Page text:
Policymakers from both sides of the aisle have also been urging President Trump to continue the cost-sharing subsidies for insurance companies. For the past several months, since President Trump mentioned the possibility of subsidy elimination, Republican senators even warned him that his own party would essentially “own health care” as a political issue if he altered the subsidies.
During Summer 2017, a number of states, California and New York among them, were permitted to intervene in the court case revolving around subsidies. And, in late-October 2017, Eric T. Schneiderman, New York attorney general, stated that a coalition of states “stands ready to sue” if Mr. Trump cuts off the subsidies.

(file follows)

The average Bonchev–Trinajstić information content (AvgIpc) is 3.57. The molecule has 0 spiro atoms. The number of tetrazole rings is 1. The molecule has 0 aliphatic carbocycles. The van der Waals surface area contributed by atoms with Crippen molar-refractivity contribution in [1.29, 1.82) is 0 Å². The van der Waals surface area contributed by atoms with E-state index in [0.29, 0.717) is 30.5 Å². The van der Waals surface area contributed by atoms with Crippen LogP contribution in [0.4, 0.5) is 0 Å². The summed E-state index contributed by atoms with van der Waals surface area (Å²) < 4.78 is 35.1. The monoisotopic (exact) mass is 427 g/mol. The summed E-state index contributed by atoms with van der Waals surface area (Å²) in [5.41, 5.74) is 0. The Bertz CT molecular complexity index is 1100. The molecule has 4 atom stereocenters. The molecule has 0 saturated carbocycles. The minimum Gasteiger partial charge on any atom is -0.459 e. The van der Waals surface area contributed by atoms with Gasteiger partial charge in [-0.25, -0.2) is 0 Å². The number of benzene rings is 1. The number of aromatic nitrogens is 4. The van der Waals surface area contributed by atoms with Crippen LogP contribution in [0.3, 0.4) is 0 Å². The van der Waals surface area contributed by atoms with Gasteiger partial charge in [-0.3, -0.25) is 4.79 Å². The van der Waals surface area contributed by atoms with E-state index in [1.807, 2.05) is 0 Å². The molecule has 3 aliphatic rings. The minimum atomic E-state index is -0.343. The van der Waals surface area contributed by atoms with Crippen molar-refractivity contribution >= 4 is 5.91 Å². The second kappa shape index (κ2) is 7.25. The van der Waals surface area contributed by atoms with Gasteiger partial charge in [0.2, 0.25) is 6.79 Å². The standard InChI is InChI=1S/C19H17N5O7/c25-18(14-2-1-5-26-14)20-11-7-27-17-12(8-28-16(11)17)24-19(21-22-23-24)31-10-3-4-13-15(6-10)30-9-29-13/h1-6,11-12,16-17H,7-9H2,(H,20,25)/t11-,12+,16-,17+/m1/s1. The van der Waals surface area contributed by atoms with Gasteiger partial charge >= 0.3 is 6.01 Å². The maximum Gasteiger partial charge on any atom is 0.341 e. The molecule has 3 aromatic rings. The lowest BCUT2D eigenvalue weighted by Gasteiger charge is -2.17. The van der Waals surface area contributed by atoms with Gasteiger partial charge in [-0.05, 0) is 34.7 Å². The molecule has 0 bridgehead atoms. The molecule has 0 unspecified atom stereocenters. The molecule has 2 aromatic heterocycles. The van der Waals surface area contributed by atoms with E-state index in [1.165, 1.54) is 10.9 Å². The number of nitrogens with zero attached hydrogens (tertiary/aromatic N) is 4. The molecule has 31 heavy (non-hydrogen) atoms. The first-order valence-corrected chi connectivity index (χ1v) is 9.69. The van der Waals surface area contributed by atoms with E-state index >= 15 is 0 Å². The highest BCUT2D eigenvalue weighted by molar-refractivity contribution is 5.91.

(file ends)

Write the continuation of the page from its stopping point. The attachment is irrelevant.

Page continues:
Ironically, the decision to end the $7 billion-a-year cost-sharing payments is likely to cost the federal government more than making them — nearly $194 billion over 9 years, from 2017 through 2026, according to the Congressional Budget Office.
That is because the ACA requires that premiums don’t exceed a set percentage of a person’s income. So as premiums set by insurance companies rise over time, the government has to boost its tax credits so the cost to the consumer remains the same.
Last year, about 85 percent of people who bought Obamacare insurance got a tax credit, according to the Centers for Medicare and Medicaid Services.
Medical Community Viewpoint